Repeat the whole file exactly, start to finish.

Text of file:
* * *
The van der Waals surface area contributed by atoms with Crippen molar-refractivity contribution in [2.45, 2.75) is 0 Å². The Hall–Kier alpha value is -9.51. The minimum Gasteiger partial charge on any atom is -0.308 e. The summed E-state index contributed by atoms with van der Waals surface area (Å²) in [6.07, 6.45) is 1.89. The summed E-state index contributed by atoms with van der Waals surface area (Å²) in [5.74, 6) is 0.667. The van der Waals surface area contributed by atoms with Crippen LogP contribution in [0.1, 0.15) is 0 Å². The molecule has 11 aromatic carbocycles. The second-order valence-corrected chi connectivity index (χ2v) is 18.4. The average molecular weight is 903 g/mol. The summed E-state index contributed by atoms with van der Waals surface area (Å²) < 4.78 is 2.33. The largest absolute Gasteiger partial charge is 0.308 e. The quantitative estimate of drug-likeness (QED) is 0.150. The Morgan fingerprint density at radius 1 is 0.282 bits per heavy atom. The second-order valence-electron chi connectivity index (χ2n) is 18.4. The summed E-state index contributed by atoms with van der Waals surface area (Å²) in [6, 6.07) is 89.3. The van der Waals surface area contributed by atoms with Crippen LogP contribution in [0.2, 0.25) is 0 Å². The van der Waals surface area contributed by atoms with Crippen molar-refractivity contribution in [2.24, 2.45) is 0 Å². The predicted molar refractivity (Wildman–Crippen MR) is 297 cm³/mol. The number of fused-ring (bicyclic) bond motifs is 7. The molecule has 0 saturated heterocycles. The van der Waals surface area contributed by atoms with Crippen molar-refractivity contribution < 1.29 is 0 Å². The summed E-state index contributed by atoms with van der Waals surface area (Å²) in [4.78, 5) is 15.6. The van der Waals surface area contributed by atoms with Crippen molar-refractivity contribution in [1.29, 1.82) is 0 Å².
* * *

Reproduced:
The van der Waals surface area contributed by atoms with Crippen molar-refractivity contribution in [2.45, 2.75) is 0 Å². The Hall–Kier alpha value is -9.51. The minimum Gasteiger partial charge on any atom is -0.308 e. The summed E-state index contributed by atoms with van der Waals surface area (Å²) in [6.07, 6.45) is 1.89. The summed E-state index contributed by atoms with van der Waals surface area (Å²) in [5.74, 6) is 0.667. The van der Waals surface area contributed by atoms with Crippen LogP contribution in [0.1, 0.15) is 0 Å². The molecule has 11 aromatic carbocycles. The second-order valence-corrected chi connectivity index (χ2v) is 18.4. The average molecular weight is 903 g/mol. The summed E-state index contributed by atoms with van der Waals surface area (Å²) < 4.78 is 2.33. The largest absolute Gasteiger partial charge is 0.308 e. The quantitative estimate of drug-likeness (QED) is 0.150. The Morgan fingerprint density at radius 1 is 0.282 bits per heavy atom. The second-order valence-electron chi connectivity index (χ2n) is 18.4. The summed E-state index contributed by atoms with van der Waals surface area (Å²) in [6, 6.07) is 89.3. The van der Waals surface area contributed by atoms with Crippen LogP contribution in [0.2, 0.25) is 0 Å². The van der Waals surface area contributed by atoms with Crippen molar-refractivity contribution in [2.24, 2.45) is 0 Å². The predicted molar refractivity (Wildman–Crippen MR) is 297 cm³/mol. The number of fused-ring (bicyclic) bond motifs is 7. The molecule has 0 saturated heterocycles. The van der Waals surface area contributed by atoms with Crippen molar-refractivity contribution < 1.29 is 0 Å². The summed E-state index contributed by atoms with van der Waals surface area (Å²) in [4.78, 5) is 15.6. The van der Waals surface area contributed by atoms with Crippen molar-refractivity contribution in [1.29, 1.82) is 0 Å².